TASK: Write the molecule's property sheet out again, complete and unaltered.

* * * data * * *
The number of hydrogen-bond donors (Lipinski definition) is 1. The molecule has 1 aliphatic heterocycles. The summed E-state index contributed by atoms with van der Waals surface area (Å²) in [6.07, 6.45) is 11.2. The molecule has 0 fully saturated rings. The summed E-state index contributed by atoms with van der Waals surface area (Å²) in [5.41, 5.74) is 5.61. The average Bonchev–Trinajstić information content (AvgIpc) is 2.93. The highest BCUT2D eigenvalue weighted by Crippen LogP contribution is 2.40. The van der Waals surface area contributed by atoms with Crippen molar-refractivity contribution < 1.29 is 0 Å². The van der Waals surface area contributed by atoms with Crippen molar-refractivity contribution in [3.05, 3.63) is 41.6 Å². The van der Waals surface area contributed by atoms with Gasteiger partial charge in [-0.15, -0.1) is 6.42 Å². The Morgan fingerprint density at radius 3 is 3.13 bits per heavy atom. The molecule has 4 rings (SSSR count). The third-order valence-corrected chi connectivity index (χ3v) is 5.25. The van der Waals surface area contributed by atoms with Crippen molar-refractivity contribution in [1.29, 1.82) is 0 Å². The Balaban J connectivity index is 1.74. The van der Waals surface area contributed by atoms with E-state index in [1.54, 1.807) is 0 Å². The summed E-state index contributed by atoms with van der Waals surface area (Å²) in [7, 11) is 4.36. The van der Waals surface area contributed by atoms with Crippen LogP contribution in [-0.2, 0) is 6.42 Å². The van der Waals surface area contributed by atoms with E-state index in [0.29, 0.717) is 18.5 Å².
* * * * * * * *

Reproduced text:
The number of hydrogen-bond donors (Lipinski definition) is 1. The molecule has 1 aliphatic heterocycles. The summed E-state index contributed by atoms with van der Waals surface area (Å²) in [6.07, 6.45) is 11.2. The molecule has 0 fully saturated rings. The summed E-state index contributed by atoms with van der Waals surface area (Å²) in [5.41, 5.74) is 5.61. The average Bonchev–Trinajstić information content (AvgIpc) is 2.93. The highest BCUT2D eigenvalue weighted by Crippen LogP contribution is 2.40. The van der Waals surface area contributed by atoms with Crippen molar-refractivity contribution < 1.29 is 0 Å². The van der Waals surface area contributed by atoms with Crippen molar-refractivity contribution in [3.05, 3.63) is 41.6 Å². The van der Waals surface area contributed by atoms with Gasteiger partial charge in [-0.15, -0.1) is 6.42 Å². The Morgan fingerprint density at radius 3 is 3.13 bits per heavy atom. The molecule has 4 rings (SSSR count). The third-order valence-corrected chi connectivity index (χ3v) is 5.25. The van der Waals surface area contributed by atoms with Crippen molar-refractivity contribution in [1.29, 1.82) is 0 Å². The Balaban J connectivity index is 1.74. The van der Waals surface area contributed by atoms with E-state index in [1.54, 1.807) is 0 Å². The summed E-state index contributed by atoms with van der Waals surface area (Å²) in [7, 11) is 4.36. The van der Waals surface area contributed by atoms with Crippen LogP contribution in [-0.2, 0) is 6.42 Å². The van der Waals surface area contributed by atoms with E-state index in [0.29, 0.717) is 18.5 Å².